How AVFD Works:A variable frequency drive is also known as a VFD, variable speed drive, adjustable speed drive, electronic motor controller, or an inverter. How a VFD Works: Every VFD is unique with its own component characteristics so how each VFD works is dependent upon components within the VFD. Most VFDs integrate a solid state electronics controller consisting of a bridge rectifier, a converter, and an inverter module.
Voltage-source inverter drives are the most common type of VFDs. These drives convert AC line input to AC inverter output.There are some applications that use common DC bus and solar applications. These type of drives are configured as DC to AC drives. The bridge rectifier converter for volts per hertz drives is configured for 3 phase AC electric motors. Volts per hertz drives usea capacitor to smooth out the converter DC output ripple and provides a solid input to the inverter.
This filtered DC voltage is converted to AC voltage output using the inverter’s active switching elements. VSI drives provide higher power factor and lower harmonic distortion (noise) than phase controlled current source inverters and load commutated inverters drives. The drive controller can also be configured as a phase converter having single-phase converter input and three-phase inverter output.Controller advances have allowed increased voltage and current ratings and switching frequency of solid-state power devices over the past 50 years. VFDs were first introduced in 1983, and the insulated gate bipolar transistor has in the past 20 years become the standard for VFDs as an inverter switching device.
In variable-torque applications using Volts per Hertz (V/Hz) drive control, AC motor specifications require that the voltage magnitude of the inverter’s output to the motor be adjusted to match the required load torque in a corresponding V/Hz relationship. For 460 VAC, 60 Hertz electric motors, this V/Hz relationship would be 460/60 = 7.67 V/Hz. While acceptable in a wide range of different applications, V/Hz control is sub-optimal in high performance applications. High performance applications requiring low speed control, demanding high torque, dynamic speed regulation, positioning, and reversing load demands, there are open loop VFDs and closed loop VFDs would be desired over V/Hz VFDs.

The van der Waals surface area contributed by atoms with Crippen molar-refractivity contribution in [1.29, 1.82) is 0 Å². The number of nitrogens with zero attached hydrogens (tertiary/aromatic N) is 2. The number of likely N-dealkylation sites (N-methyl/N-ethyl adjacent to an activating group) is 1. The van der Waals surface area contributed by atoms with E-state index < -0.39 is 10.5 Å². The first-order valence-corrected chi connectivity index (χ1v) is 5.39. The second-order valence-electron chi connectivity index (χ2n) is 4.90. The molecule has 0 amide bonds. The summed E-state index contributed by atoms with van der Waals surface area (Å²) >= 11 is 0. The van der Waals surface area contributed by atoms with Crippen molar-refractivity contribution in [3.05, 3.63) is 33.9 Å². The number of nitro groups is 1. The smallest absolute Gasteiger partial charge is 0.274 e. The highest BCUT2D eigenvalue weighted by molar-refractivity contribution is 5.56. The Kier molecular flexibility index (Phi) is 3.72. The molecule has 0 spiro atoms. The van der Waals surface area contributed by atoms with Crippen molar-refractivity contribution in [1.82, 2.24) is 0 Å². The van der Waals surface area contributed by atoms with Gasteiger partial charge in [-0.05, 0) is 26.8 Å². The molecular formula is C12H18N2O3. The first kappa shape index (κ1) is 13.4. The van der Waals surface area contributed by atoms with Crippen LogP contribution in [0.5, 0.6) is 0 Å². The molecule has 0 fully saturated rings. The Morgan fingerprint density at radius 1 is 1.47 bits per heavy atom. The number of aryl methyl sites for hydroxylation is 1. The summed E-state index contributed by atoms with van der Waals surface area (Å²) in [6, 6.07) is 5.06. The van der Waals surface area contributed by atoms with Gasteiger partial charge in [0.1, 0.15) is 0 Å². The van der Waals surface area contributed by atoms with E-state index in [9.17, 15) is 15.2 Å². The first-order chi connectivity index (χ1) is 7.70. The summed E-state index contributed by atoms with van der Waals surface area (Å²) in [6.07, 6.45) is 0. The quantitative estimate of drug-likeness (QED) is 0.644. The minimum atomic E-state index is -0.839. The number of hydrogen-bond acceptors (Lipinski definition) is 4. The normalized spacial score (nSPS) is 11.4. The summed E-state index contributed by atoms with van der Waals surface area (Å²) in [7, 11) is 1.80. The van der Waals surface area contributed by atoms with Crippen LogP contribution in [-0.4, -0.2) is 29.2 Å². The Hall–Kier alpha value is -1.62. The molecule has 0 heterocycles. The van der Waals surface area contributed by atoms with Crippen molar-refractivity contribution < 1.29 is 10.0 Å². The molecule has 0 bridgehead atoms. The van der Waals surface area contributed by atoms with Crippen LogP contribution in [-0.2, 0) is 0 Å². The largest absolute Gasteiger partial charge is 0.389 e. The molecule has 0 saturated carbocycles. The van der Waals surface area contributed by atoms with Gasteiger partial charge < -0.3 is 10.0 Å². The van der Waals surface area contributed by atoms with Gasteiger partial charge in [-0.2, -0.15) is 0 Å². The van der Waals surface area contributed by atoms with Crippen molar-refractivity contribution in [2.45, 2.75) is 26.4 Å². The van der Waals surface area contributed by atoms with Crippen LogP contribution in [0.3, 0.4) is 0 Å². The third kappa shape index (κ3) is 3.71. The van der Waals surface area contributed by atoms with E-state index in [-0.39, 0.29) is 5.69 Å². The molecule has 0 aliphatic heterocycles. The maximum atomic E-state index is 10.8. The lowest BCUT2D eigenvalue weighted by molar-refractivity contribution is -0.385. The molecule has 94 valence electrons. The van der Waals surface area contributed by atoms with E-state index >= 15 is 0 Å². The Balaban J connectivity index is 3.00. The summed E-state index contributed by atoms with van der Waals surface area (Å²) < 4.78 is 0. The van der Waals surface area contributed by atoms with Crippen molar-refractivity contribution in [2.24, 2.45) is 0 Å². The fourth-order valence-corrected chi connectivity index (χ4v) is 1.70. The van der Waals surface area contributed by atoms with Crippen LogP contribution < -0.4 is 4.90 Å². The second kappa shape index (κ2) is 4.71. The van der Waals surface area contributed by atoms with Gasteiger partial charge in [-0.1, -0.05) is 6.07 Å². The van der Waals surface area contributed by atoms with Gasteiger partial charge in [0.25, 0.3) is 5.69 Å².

How a VFDWorks – Manufacturing
Many manufacturers will apply variable frequency drivesto rotating equipment to reduce amperage spikes upon start up of large electric motors. Choosing the right VFD for an application will benefit rotating equipment by providing less wear on the electric motors where applied. Adjusting the acceleration and deceleration time of electric motors can extend the lifespan of an electric motor. Variable frequency drives provide the ability to control the frequency of starting and stopping of an AC electric motor. This ability allows an AC electric motor to only operate when needed for the equipment its rotating, and electric motors have a longer lifespan if they are only running when they need to be.
Approximately one third of the worlds electrical energy is supplied by electric motors in fixed-speed centrifugal pump, fan, and air compressor applications. These fixed-speed applications hardly ever require the full load speed (RPM) of the electric motor in which theyre operating. By installing a VFD to these applications, electric motor speeds are reduced, and power costs can be reduced by 50% or more. Technology has allowed cost and physical size reduction of variable frequency drives, and has improved performance through advances in semiconductor switching devices, simulation, control techniques, and control hardware and software.
How a VFDWorks – Power Savings
The majority of variable frequency drives in the market today contain electronic circuitry that converts 60 Hertz Line power into direct current. The variable frequency drive converts this line power into a pulsed output voltage that duplicates varying alternating current to a desired frequency (speed). A properly applied VFD when paired with the correct electric motor will significantly reduce operating costs for manufacturers. This is particularly true for variable torque loads such as fans, blowers, and pumps. Blowers are often used with dampers to control air flow; these dampers may operate either manually or automatically. When dampers are closed, 50% of the electric motor current will drop to approximately 60% of full load nameplate current. By utilizing variable frequency drives in blower applications, the current draw of the motor will be reduced 30% for every 10% drop in speed. The same electric motor operating from an AC variable frequency drive at 50% speed, will draw approximately 20% of the full load current.